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Though no hardware won, Palacio and Cruz are still Turlock’s champions
Local boxers Christian Palacio and Oscar Cruz, center, pose with their respective trainers, Adrian Palacio of The Truth Boxing Gym (far left) and Mauricio Lopez of Rise Above Boxing Club (far right) after competing at the 2024 California Golden Gloves Tournament in Pasadena on Saturday (Photo contributed).

This past weekend in Pasadena didn’t go exactly as planned for Turlock boxers Christian Palacio and Oscar Cruz. Competing at the 2024 California Golden Gloves Tournament, each lost close decisions in their opening bouts. Although they returned home this week without championship belts, the two young men have nothing to hang their heads about and should be proud of what they have accomplished inside and outside of the ring despite what the judges that day had to say.

Cruz, 22, of Rise Above Boxing Club was the first of the two to enter the ring on Saturday. Against Carlos Aroche (Mission, CA) in the 139-pound weight division, the volume of Aroche was simply too much. For most of the match, it seemed as if for every punch Cruz landed, Aroche had two or three in response. Cruz began the bout putting early pressure on Aroche before the two eventually met in the middle for some heavy exchanges. Aside from Aroche’s volume, it also seemed as if he was also landing just a bit cleaner.

Minutes later, the 24-year-old Palacio, competing at 156 pounds out of The Truth Boxing Gym, also saw his opponent get his hand raised, though there was much more controversy surrounding this decision. Facing Daniel Mercado (Pomona, CA), it seemed as if Palacio did enough to secure the victory and advance in his bracket, defending well against Mercado punches before walking him down for the majority of the bout. In each of the three rounds, Mercado was stuck in a corner or up against the ropes as Palacio picked his shots. At the beginning of each round, though, Mercado offered a flurry of big shots, though they were all blocked or not landing cleanly. Perhaps judges were misled by the amount of punches thrown by Mercado instead of shots that actually landed.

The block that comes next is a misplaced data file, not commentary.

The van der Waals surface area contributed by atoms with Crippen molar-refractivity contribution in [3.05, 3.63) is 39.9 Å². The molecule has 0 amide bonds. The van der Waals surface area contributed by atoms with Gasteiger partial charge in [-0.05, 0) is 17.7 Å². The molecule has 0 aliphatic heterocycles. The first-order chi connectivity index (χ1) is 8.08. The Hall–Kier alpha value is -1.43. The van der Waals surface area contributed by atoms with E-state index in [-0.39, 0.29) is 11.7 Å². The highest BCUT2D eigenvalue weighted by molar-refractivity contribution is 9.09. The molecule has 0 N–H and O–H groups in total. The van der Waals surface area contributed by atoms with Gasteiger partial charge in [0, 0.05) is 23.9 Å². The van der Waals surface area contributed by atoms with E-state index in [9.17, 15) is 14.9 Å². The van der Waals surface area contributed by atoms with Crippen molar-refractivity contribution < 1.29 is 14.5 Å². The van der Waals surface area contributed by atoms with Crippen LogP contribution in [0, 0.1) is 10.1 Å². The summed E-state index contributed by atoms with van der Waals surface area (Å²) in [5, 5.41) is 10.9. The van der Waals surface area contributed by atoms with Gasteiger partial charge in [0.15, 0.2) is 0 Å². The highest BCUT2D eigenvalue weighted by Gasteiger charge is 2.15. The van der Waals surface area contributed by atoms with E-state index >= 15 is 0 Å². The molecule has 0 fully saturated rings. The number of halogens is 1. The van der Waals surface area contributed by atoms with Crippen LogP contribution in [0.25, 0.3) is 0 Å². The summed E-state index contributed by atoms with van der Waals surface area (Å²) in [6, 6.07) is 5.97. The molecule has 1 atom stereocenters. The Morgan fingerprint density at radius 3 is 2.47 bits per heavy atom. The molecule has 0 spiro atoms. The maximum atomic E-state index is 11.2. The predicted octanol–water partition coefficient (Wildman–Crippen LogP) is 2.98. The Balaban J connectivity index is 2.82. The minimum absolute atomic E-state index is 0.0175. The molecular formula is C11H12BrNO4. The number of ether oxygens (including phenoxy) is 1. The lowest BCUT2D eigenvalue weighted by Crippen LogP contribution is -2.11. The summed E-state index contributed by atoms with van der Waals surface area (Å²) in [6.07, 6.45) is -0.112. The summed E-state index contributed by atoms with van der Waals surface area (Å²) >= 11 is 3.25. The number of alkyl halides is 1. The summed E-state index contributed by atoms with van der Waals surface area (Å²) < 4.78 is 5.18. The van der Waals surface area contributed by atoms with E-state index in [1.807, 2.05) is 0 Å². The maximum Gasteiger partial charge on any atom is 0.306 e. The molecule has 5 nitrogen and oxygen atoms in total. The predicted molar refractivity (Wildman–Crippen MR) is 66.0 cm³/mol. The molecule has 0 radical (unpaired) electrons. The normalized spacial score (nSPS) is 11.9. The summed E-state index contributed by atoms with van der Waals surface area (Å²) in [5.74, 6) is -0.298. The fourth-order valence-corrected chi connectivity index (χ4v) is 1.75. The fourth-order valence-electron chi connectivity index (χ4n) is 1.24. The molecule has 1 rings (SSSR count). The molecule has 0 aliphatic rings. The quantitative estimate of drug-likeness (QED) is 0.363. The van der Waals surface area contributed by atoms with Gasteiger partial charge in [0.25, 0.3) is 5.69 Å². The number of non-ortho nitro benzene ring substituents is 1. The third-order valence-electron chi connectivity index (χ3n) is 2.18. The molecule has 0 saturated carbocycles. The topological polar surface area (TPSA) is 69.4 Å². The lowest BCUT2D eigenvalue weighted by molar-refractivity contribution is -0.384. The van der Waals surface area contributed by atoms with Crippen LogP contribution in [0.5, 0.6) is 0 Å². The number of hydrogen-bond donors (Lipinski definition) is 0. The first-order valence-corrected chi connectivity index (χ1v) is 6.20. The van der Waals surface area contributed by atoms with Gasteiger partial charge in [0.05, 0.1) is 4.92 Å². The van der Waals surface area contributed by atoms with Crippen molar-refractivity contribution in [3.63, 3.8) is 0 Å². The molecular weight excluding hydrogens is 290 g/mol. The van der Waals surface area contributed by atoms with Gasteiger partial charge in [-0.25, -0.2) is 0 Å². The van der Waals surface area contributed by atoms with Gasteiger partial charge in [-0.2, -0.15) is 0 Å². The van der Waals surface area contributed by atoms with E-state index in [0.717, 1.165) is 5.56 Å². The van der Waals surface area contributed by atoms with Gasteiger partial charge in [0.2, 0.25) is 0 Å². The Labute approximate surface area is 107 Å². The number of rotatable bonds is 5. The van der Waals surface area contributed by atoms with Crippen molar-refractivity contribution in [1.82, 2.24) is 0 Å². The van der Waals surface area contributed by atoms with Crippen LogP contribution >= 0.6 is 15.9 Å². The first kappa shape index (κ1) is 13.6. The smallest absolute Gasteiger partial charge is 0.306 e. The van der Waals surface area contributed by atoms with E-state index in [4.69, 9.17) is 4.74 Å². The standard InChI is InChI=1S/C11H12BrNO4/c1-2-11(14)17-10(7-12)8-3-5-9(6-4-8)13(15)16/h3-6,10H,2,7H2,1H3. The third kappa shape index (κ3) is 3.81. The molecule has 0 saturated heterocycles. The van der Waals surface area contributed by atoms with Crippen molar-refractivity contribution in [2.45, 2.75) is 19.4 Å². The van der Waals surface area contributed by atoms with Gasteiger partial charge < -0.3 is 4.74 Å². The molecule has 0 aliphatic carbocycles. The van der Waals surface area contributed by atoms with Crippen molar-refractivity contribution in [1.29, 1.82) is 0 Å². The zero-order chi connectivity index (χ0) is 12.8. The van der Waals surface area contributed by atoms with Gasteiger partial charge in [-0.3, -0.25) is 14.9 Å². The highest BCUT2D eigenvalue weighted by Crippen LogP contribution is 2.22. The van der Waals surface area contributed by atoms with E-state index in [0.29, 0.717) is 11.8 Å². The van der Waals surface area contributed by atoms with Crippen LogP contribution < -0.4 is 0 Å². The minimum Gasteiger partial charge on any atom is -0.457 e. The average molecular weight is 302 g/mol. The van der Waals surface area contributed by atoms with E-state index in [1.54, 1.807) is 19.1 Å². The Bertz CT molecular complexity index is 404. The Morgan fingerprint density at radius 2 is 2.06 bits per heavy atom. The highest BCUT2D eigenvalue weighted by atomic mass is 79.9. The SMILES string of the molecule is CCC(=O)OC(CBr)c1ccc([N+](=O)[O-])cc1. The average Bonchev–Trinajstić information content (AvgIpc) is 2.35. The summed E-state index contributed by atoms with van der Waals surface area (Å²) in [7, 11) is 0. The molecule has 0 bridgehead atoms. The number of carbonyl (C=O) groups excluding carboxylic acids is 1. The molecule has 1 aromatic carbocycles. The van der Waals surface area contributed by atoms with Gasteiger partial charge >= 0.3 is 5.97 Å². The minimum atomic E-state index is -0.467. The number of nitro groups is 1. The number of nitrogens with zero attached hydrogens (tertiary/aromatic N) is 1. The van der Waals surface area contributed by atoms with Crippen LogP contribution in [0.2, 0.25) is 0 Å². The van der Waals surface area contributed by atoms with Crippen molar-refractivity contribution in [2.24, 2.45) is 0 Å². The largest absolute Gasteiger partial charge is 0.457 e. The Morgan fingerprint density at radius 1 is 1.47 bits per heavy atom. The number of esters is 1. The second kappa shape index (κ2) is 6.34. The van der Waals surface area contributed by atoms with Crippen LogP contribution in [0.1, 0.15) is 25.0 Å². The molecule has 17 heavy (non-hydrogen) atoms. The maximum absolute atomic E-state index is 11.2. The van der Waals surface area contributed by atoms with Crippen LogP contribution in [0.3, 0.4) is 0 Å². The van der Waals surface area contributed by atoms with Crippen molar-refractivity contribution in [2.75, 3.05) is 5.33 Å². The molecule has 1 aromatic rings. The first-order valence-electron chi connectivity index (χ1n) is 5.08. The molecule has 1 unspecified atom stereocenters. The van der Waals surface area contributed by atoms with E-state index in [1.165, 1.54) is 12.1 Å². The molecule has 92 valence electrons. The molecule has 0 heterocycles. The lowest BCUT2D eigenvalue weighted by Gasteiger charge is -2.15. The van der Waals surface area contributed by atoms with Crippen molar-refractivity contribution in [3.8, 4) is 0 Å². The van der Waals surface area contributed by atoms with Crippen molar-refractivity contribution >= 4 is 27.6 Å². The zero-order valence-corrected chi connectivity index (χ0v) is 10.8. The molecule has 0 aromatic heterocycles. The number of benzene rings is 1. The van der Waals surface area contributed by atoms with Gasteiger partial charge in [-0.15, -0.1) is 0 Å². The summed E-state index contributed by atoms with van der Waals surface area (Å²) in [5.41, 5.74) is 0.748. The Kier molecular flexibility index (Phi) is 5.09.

Both young men are understandably disappointed with the results. They return to their gyms in Turlock alongside their coaches determined to correct any mistakes they feel they may have made inside the ring on Saturday. If you talk to either of these two, the trainers around them and their families, you’ll know for a fact that they will do everything in their power to return to California’s biggest stage in amateur boxing.

Their mindsets are results of all they’ve been through leading up to last weekend. Palacio experienced a tough loss six months ago at Olympic qualifiers before falling severely ill around New Year’s Day, forcing months of inactivity. Cruz, meanwhile, is just six months removed from a major operation after dislocating his knee during a sparring session. Yet here they were, each involved in entertaining fights under the bright lights.

In the sport of boxing, it seems as if today’s professionals and their perceived greatness are only defined by their record. Many of today’s boxers refuse to rise to the occasion to face a big challenge out of fear that a loss on their record could prevent them from a world championship opportunity. In sports, the best should always face the best, even if the odds aren’t in your favor. In boxing, that’s the beauty of regional tournaments like the state Golden Gloves. But regardless of what level you are competing at in sports, particularly in combat sports, results can be decided by the non-competitors — the referees or, in boxing’s case, the judges.

The Merriam-Webster Dictionary defines “judging” as “forming an opinion through the careful weighing and testing of premises.” Opinions are subjective, a person’s unique interpretation of whatever they may be analyzing. For Palacio and Cruz, after all they had been through, should not be discouraged by what judges ruled on Saturday. As for fans and readers, these two young men and their accomplishments should not be judged on what Saturday’s scorecards read. They aren’t overhyped, nor are they boxers who didn’t deliver. Instead, they are the best of their weight-classes in the city, the county and the Central Valley region and should be applauded as such.